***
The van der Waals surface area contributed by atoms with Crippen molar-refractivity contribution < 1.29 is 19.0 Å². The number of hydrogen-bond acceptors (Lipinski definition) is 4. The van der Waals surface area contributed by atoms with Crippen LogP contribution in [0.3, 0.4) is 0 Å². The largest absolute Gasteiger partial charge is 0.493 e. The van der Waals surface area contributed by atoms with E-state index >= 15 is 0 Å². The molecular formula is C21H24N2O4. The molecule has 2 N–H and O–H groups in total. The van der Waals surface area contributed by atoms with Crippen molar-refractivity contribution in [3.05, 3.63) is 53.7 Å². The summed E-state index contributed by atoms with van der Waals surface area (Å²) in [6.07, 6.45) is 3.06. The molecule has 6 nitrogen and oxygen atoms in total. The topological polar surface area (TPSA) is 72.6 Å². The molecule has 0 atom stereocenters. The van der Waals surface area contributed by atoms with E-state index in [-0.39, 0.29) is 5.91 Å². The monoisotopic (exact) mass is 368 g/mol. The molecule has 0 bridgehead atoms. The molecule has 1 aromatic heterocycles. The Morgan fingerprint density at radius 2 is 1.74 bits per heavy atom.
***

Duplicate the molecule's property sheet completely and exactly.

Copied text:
The van der Waals surface area contributed by atoms with Crippen molar-refractivity contribution < 1.29 is 19.0 Å². The number of hydrogen-bond acceptors (Lipinski definition) is 4. The van der Waals surface area contributed by atoms with Crippen LogP contribution in [0.3, 0.4) is 0 Å². The largest absolute Gasteiger partial charge is 0.493 e. The van der Waals surface area contributed by atoms with E-state index >= 15 is 0 Å². The molecular formula is C21H24N2O4. The molecule has 2 N–H and O–H groups in total. The van der Waals surface area contributed by atoms with Crippen molar-refractivity contribution in [3.05, 3.63) is 53.7 Å². The summed E-state index contributed by atoms with van der Waals surface area (Å²) in [6.07, 6.45) is 3.06. The molecule has 6 nitrogen and oxygen atoms in total. The topological polar surface area (TPSA) is 72.6 Å². The molecule has 0 atom stereocenters. The van der Waals surface area contributed by atoms with E-state index in [-0.39, 0.29) is 5.91 Å². The monoisotopic (exact) mass is 368 g/mol. The molecule has 0 bridgehead atoms. The molecule has 1 aromatic heterocycles. The Morgan fingerprint density at radius 2 is 1.74 bits per heavy atom.